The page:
A number of online tools have been developed to help people in Hawaiʻi minimize their exposure to volcanic pollution. The tools provide color-coded alert levels, based on the familiar traffic-light motif, to identify current vog concentrations and forecast future ones. The six-color conditions range from good (green) to hazardous (brown) and are based on human health and environmental studies used by the U.S. Environmental Protection Agency (EPA) to set national air pollution exposure limits.

The SO2 Molecule (Courtesy NASA Jet Propulsion Laboratory)

The components in vog known to affect health are sulfur dioxide (SO2) gas, and tiny respirable particles called PM2.5 (particulate matter with a diameter of 2.5 microns or less, or 1/10 the thickness of a human hair). While both of these pollutants are regulated by the EPA, Hawaiʻi’s advisories for volcanic SO2 and PM2.5 have been customized for local conditions. A shorter exposure time interval has been adopted, since variable wind conditions can cause volcanic gas concentrations to change rapidly.

Four websites are particularly useful for helping individuals stay informed on current and future vog conditions in their general area. The Hawaii State Department of Health provides a short-term SO2 advisory with current 15-minute average SO2concentration data for nine locations ranging from Hilo to Waikoloa (hiso2index.info). The National Park Service provides 15-minute average gas and particle data for 9 and 2 sites, respectively, within Hawaiʻi Volcanoes National Park. The Park data is used by managers to help limit visitors’ exposure to potentially hazardous areas (hawaiiso2network.com).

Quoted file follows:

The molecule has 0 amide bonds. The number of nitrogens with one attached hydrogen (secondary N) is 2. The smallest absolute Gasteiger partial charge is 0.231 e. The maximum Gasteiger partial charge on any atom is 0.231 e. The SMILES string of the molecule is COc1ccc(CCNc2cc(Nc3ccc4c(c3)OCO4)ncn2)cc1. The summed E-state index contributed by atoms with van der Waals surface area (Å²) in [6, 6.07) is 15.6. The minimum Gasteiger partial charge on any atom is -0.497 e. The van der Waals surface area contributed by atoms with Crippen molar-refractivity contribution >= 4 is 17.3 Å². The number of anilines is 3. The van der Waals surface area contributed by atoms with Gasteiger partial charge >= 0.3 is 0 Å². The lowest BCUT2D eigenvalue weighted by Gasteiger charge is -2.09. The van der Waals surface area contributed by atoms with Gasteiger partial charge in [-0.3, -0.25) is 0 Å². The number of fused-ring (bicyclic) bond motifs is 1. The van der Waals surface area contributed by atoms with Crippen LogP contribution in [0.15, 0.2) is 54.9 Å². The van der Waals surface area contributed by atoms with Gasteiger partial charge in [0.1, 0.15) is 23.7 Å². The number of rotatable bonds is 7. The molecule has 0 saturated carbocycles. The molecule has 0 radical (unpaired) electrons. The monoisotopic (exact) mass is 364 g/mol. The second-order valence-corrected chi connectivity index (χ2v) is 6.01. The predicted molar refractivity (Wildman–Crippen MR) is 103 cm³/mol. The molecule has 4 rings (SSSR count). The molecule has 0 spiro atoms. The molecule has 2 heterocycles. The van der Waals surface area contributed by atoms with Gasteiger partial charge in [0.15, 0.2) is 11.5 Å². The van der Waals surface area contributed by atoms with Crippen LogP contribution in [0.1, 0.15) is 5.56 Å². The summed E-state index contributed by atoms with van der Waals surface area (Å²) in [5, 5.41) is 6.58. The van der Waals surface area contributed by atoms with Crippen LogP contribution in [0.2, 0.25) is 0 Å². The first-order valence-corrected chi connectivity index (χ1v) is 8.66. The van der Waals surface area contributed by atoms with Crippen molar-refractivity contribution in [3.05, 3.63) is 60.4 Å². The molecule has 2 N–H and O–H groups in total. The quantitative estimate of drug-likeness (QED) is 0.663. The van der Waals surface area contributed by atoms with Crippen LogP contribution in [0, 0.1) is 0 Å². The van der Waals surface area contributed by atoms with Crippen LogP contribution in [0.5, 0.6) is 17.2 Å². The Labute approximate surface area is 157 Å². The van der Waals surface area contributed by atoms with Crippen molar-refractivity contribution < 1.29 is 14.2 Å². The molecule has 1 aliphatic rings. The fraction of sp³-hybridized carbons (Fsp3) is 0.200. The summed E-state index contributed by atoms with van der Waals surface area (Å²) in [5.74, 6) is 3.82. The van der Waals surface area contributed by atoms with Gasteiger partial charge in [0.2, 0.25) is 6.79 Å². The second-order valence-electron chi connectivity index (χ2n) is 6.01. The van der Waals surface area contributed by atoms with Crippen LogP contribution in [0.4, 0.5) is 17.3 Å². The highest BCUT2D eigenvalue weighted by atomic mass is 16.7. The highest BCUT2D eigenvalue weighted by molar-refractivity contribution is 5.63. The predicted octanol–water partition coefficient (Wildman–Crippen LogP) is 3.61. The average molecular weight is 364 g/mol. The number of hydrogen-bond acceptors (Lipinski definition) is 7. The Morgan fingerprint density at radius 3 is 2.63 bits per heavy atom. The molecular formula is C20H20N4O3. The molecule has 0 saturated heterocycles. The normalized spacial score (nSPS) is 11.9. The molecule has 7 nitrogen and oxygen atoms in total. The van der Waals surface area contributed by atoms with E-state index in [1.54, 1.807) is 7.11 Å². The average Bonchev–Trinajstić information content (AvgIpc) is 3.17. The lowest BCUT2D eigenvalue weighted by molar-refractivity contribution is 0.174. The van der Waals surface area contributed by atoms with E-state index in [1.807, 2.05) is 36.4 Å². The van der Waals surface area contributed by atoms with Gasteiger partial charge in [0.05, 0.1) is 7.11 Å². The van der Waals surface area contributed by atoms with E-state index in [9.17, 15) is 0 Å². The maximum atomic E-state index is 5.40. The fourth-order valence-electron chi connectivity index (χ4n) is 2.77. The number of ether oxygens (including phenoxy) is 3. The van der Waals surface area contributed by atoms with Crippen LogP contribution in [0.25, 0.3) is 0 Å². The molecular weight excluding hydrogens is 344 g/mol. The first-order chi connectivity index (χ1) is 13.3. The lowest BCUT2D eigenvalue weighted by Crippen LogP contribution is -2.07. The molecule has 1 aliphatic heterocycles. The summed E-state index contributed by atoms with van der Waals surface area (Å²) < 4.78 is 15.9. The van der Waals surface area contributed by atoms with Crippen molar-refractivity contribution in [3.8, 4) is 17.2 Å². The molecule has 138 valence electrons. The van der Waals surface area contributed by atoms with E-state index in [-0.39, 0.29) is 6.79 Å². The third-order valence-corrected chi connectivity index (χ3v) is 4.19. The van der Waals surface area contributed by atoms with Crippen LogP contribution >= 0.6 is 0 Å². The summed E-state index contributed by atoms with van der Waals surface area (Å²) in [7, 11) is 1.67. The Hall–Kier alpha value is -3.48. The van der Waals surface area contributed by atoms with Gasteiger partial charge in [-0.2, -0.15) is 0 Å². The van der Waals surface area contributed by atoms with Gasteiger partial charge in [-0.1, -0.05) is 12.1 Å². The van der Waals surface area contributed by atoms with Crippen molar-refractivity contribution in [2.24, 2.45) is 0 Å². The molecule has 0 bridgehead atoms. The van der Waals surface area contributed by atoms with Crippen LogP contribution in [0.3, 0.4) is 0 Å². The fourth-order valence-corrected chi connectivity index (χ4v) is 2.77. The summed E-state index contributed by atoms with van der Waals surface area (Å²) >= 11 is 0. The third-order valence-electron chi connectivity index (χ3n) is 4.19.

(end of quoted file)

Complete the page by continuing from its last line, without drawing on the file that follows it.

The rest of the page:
Current PM2.5 conditions and a one-day forecast are provided by the AirNow group, a partnership of Federal, State, and local agencies (airnow.gov). And finally, an interactive map-based forecast model known as VMAP is operated by the University of Hawaiʻi at Mānoa. This model provides 60 hours of animated gas and particle data and has proved useful for people planning outdoor activities (http://weather.hawaii.edu/vmap).

Individual responses to vog vary widely, although people with pre-existing respiratory conditions, such as asthma or chronic respiratory disease, show special sensitivity. Health studies examining the long-term effects of vog are ongoing; however, documented short-term effects include headaches, breathing difficulties, increased susceptibility to respiratory ailments, eye irritation, and sore throat. A multi-agency response team of State and County organizations recommends protective actions during periods of vog. These include staying informed of air quality conditions, staying indoors during periods of heavy vog, drinking plenty of water, and keeping medications handy (http://governor.hawaii.gov/emergency-information).

Using online tools for monitoring air quality can help determine whether vog in your area, rather than some other environmental (or holiday) stressor, is affecting your well-being. As the season unfolds, we wish everyone good cheer in using available resources to live harmoniously with these beautiful volcanic islands.